On the negative side, we believe AmerisourceBergen's economic moat is weakening over time. It seems likely that moat erosion will occur slowly over a period of years, and the firm does remain better positioned than its peers because of customer mix. The key to a worthwhile independent distribution business is relatively small customers and suppliers--distributors can create tremendous efficiencies by, for example, minimizing the number of interactions that occur throughout the supply chain, scaling infrastructure, and sharing inventories across customers.
We believe the structure of the pharmaceutical market remains conducive to successful distributors, which is why all three distributors carry our narrow economic moat rating. AmerisourceBergen takes shipments from 1,500 domestic drug manufacturers and makes deliveries to thousands of pharmacies. According to a study cited by management, replacing distributors with a direct manufacturer-to-pharmacy model would increase systemwide costs by $41 billion. Management also said it has never faced fewer questions about the need for distributors.
While competitive advantages are likely to persist for years, we still see AmerisourceBergen's moat as declining. On one side, distributors risk having their economic profits eroded by consolidating customers. Walgreen (WAG), CVS Caremark (NYSE:CVS), Wal-Mart Stores (NYSE:WMT), and other national chains, as well as mail-order pharmacies owned by pharmacy benefit managers, continue to gain market share from independent and small-chain pharmacies, which are among distributors' most profitable customers. On the other side, generic and brand-name pharmaceutical manufacturers are also consolidating, primarily through mergers and acquisitions. Upstream and downstream consolidation heightens the risk of disintermediation and reduces the distributors' bargaining power. Among the big three distributors, pricing is normally the top consideration in winning contracts, particularly for the largest accounts.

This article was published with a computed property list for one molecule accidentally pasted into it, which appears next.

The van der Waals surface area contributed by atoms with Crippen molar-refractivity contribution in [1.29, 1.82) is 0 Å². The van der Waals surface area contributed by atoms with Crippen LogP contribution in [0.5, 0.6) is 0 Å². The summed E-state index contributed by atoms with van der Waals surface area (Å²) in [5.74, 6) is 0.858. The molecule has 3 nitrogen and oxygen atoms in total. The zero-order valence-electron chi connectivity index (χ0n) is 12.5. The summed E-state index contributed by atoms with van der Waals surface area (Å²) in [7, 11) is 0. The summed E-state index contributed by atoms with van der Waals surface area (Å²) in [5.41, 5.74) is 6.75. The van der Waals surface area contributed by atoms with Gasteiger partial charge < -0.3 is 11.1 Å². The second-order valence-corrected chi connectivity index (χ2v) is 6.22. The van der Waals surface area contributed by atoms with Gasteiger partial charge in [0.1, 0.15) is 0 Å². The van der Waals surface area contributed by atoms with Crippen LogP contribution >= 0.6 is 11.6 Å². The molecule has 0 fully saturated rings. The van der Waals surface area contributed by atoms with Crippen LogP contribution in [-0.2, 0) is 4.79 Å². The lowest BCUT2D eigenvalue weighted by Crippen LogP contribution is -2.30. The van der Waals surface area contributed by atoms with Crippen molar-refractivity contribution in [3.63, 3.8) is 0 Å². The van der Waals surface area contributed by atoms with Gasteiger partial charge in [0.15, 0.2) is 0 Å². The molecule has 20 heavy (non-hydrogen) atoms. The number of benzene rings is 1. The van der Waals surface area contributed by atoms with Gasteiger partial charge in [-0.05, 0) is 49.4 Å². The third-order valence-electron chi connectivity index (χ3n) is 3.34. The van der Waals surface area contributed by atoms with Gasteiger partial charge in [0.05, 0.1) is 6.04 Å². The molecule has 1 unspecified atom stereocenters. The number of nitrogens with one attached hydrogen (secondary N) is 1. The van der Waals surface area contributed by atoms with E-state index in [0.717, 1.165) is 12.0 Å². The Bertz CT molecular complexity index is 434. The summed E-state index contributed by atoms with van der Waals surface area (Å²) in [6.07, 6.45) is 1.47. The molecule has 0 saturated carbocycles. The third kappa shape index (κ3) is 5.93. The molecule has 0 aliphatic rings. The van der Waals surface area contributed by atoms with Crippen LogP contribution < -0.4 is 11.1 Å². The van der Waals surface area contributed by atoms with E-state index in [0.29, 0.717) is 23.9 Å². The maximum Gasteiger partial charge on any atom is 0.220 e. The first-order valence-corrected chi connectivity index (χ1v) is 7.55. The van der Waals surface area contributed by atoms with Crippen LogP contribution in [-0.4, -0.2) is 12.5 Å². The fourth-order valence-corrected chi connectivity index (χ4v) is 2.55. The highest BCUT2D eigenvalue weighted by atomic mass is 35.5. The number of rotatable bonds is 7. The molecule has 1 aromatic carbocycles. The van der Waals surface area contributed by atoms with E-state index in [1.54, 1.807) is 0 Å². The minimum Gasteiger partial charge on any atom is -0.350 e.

Customer consolidation is even a concern in the generally more fragmented specialty drug distribution business. James Frary, president of AmerisourceBergen Specialty Group, said 315 oncology practices have been acquired by hospitals since late 2007, a trend he called "alarming." While AmerisourceBergen may continue to service these oncologists, the economics are unlikely to be as favorable to the distributor.
Another issue is that the long-awaited peak of the generics wave arrives in AmerisourceBergen's fiscal 2012. The company estimates that drugs representing $39.2 billion in annual sales will lose patent protection this year, including such blockbusters as Zyprexa, Lipitor, Plavix, Seroquel, Singulair, and Actos. New generic launches will remain fairly strong in 2013 and 2014, but after that will trail off markedly for the rest of the decade.
The generics wave has been a major tailwind to margins in the pharmaceutical supply chain during the past several years, which has facilitated AmerisourceBergen's impressive earnings growth. However, this boon won't last forever. While gross profit dollars on generics are much higher than those for branded drugs during the initial exclusivity period, the advantage erodes quickly after that time. So far this headwind has been masked by a constant supply of new and larger generic launches, but comparisons will become increasingly difficult in the coming years.